Colorado oil, gas production value dips
Aspen, CO Colorado
DENVER ” The total value of oil and natural gas produced in Colorado last year was $6.63 billion, a 24 percent drop from 2006, Colorado Geological Survey estimates show.
A dearth of pipelines kept companies from transporting more gas from Colorado to markets in the Midwest and on the East Coast, which kept the local supply high, petroleum geologist Genevieve Young said. That, in turn, severely depressed prices.
“We had the supply, but we didn’t have the pipelines,” said Young, who compiled the survey’s 2007 oil and gas report. “The lack of export capacity reduced demand, and that’s reflected in the softening of the gas market.”
The agency will release its full report in April.
Colorado set a record $9.39 billion in oil and gas production value in 2005, after hurricanes Katrina and Rita boosted prices of natural gas nationwide.
Since then, weak prices have pulled down production. Total gas production hovered at an estimated 1.132 trillion cubic feet last year, down from 1.198 trillion cubic feet in 2006.
Colorado’s average price of gas was $7.39 per thousand cubic feet in 2005. It was $4.67 per thousand cubic feet last year.
The value of gas – or production multiplied by price – dropped to $5.288 billion in 2007 from $7.345 billion in 2006.
For oil, the value slid to $1.343 billion last year from $1.399 billion in 2006, even though the average price in 2007 was $65.48 a barrel, up from $60.32 a barrel a year earlier.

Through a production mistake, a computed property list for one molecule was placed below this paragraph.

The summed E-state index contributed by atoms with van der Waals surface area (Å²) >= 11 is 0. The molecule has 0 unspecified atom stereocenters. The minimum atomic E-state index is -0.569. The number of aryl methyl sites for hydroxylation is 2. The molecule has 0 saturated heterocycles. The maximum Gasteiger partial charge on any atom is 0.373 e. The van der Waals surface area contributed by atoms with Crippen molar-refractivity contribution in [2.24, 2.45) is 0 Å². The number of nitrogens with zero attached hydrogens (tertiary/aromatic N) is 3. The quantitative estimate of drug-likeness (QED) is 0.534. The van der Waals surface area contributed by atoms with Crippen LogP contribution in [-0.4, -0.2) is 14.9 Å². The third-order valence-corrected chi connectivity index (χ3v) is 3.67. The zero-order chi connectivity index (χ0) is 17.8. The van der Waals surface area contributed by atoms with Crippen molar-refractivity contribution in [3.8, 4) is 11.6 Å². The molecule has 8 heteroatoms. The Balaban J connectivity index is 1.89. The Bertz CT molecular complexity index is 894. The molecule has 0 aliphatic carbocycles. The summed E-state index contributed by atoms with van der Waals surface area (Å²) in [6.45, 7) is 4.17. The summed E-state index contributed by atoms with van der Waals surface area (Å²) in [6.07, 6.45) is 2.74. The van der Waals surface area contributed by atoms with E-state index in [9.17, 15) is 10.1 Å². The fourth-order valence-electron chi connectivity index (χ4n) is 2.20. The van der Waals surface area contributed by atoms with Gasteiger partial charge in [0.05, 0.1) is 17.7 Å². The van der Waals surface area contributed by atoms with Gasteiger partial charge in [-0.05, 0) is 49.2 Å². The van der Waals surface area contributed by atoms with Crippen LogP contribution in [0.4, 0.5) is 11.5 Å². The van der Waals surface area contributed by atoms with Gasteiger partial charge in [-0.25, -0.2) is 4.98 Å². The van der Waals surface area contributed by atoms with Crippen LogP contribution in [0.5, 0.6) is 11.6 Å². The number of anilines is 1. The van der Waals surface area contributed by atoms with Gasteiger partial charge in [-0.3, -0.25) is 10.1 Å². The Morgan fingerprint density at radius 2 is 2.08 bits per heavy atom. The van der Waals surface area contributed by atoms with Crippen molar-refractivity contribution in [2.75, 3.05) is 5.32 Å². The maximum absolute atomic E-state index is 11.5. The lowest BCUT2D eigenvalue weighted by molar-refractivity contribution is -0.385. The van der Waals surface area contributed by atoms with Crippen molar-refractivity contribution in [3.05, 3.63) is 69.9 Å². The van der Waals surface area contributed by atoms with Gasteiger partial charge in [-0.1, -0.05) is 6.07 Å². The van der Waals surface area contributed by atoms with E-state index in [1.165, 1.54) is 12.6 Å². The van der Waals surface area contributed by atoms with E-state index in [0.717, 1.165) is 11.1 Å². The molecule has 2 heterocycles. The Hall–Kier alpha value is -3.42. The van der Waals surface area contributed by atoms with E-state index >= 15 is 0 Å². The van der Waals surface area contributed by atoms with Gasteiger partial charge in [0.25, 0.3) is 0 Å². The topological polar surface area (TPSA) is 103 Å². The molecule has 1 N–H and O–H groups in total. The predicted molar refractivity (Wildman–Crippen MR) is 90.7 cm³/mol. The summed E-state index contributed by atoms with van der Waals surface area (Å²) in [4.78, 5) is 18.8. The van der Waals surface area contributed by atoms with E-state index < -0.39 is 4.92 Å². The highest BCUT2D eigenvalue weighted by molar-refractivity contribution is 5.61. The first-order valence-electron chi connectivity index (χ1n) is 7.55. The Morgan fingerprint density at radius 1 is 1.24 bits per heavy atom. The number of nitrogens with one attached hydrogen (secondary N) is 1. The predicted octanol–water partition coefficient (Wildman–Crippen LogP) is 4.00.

The $4.4 billion Rockies Express pipeline, which opened last month, is expected to push up gas prices as the pipeline moves gas from Colorado to the Midwest.
EnCana Oil and Gas spokesman Doug Hock agreed the pipeline and strong demand for natural gas nationwide will boost the industry’s outlook.
However, Hock said EnCana this year diverted $500 million of investment originally intended for Colorado to Texas and Wyoming, partly because of the current regulatory environment.
Colorado has been working to overhaul gas drilling rules, and state officials are looking at raising the severance tax on energy producers.
Sen. Chris Romer, a Denver Democrat who supports a ballot initiative to raise the severance tax from 5 percent to 6 percent, said that the decline in oil and gas value can be resolved if the state helps the industry attract new pipeline investments.